I’ve written about ways to use ChatGPT for SEO and content marketing-related tasks, like keyword research, crafting title tags and local SEO.
I use it at least once daily for a variety of tasks. The more you use the platform, the more valuable it will be to you to understand its limitations.
The founder of OpenAI (the company that built ChatGPT) has called the tool “incredibly limited” and a “horrible product” and has cautioned users about how much they rely on it:
ChatGPT is incredibly limited, but good enough at some things to create a misleading impression of greatness.
it’s a mistake to be relying on it for anything important right now. it’s a preview of progress; we have lots of work to do on robustness and truthfulness.
— Sam Altman (@sama) December 11, 2022
Multiple publications have published content with errors on meaningful YMYL (“Your Money or Your Life”) topics like personal finance and health.
This article discusses the most common technical errors and the frequent mistakes when using ChatGPT and how to address them.
Common ChatGPT errors
If you’ve been using ChatGPT for a “long” time (i.e., since late 2022), you’ve probably seen the prompt below at some point.
Obviously, a new software product in an emerging technology field that’s massively popular will run into problems.
If you’re making ChatGPT an integral part of your daily workflow, knowing the common issues you may encounter is helpful.
ChatGPT also has issues familiar to any website, such as 404 not found errors, 5xx internal server errors, 403 access denied errors, and Cloudflare errors like 1020 and 524 errors.
Often these can be fixed by clearing your cache, using (or turning off) a VPN, or ensuring you’re typing the web address correctly.
And there are also several errors more specific to the platform:
1. API issues
Often, users may hit specific character limits, token limits, or limits in functionality with the ChatGPT API.
2. Character limits
There are limits to how many characters you can enter into ChatGPT and how many characters ChatGPT responses can be.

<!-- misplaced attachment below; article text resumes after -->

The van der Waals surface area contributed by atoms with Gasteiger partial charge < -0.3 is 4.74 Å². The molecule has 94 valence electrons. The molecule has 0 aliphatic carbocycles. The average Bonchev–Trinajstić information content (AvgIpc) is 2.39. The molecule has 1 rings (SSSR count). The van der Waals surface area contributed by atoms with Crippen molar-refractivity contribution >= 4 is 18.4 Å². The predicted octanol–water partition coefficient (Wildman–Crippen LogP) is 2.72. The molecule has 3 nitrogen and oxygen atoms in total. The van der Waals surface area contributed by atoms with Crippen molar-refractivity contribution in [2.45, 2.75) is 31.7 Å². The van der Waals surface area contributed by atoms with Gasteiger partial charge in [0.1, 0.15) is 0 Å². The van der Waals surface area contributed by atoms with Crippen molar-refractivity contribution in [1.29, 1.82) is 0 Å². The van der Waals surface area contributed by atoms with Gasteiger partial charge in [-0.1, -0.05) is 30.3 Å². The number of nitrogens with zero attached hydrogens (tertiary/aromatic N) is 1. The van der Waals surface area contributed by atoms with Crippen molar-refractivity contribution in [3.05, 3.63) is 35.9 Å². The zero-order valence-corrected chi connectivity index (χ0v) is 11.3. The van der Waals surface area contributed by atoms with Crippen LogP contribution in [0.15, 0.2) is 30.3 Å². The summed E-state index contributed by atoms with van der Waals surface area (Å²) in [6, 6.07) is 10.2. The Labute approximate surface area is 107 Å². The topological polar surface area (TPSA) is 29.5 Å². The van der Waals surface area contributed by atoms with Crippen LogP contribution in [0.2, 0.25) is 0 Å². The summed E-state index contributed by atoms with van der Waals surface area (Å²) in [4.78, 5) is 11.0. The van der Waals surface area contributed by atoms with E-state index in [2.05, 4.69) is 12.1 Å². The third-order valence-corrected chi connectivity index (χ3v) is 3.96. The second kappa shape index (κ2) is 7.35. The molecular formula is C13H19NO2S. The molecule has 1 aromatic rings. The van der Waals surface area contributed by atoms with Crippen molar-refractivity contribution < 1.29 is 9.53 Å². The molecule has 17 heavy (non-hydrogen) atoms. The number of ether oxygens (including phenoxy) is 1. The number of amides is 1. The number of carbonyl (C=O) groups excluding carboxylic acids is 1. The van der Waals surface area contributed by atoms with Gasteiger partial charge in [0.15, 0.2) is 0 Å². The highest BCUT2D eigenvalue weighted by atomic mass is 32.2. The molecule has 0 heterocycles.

They vary depending on your version (e.g., GPT-3.5 has an input limit of 2048, and GPT-4 is 4,096) and in the web interface versus the API.
3. Connection time out on long responses
If ChatGPT is processing a long and complex response, it will sometimes just time out.
You might see this when asking the platform to perform functions like writing code or analyzing and responding to long inputs.
4. Unfinished responses
Not an error per se, but frequently, if you ask ChatGPT to write code or a long text, it will just stop mid-way.
You can type continue, and it will finish within the next few prompts in these instances.
5. Limited messages
ChatGPT, at the time of writing, limits the number of messages you can use per time period, even for paid accounts.
Similarly, there is specific rate-limiting for different GPT versions, OpenAI tools, and account types.
6. Login issues
Depending on the level of access required or session duration. ChatGPT may log you out, or you may not have access to certain features with certain account statuses.
Most of these issues can be resolved by:
- Reworking your prompts to fit into character limits.
- Making sure you’re logged in and can access the functionality you’re attempting to use with your account level.
- Asking ChatGPT to regenerate responses.
- Starting a new chat.
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Common ChatGPT mistakes
ChatGPT makes many mistakes, including:
- Getting verifiable facts wrong.
- Detailing a process it “supposedly” used to generate an answer that is impossible given the platform’s limitations.
- Generating broken code.
- Broken formatting or ignoring instructions in the output.
- And more.
Some of this has improved with GPT-4, but not all. Here is a prompt and output using the latest version of ChatGPT:
While it’s fun to do “gotcha” prompts and catch ChatGPT saying incorrect or goofy things, it’s more beneficial to be aware of areas where ChatGPT can be wrong – the “categories of wrongness,” if you will.
Understanding these will make you both a better prompt engineer and output editor. Let’s walk through the most common categories of mistakes I know.
7. Confident but wrong
The “hallucination” issue is a significant problem for ChatGPT and other generative AI solutions.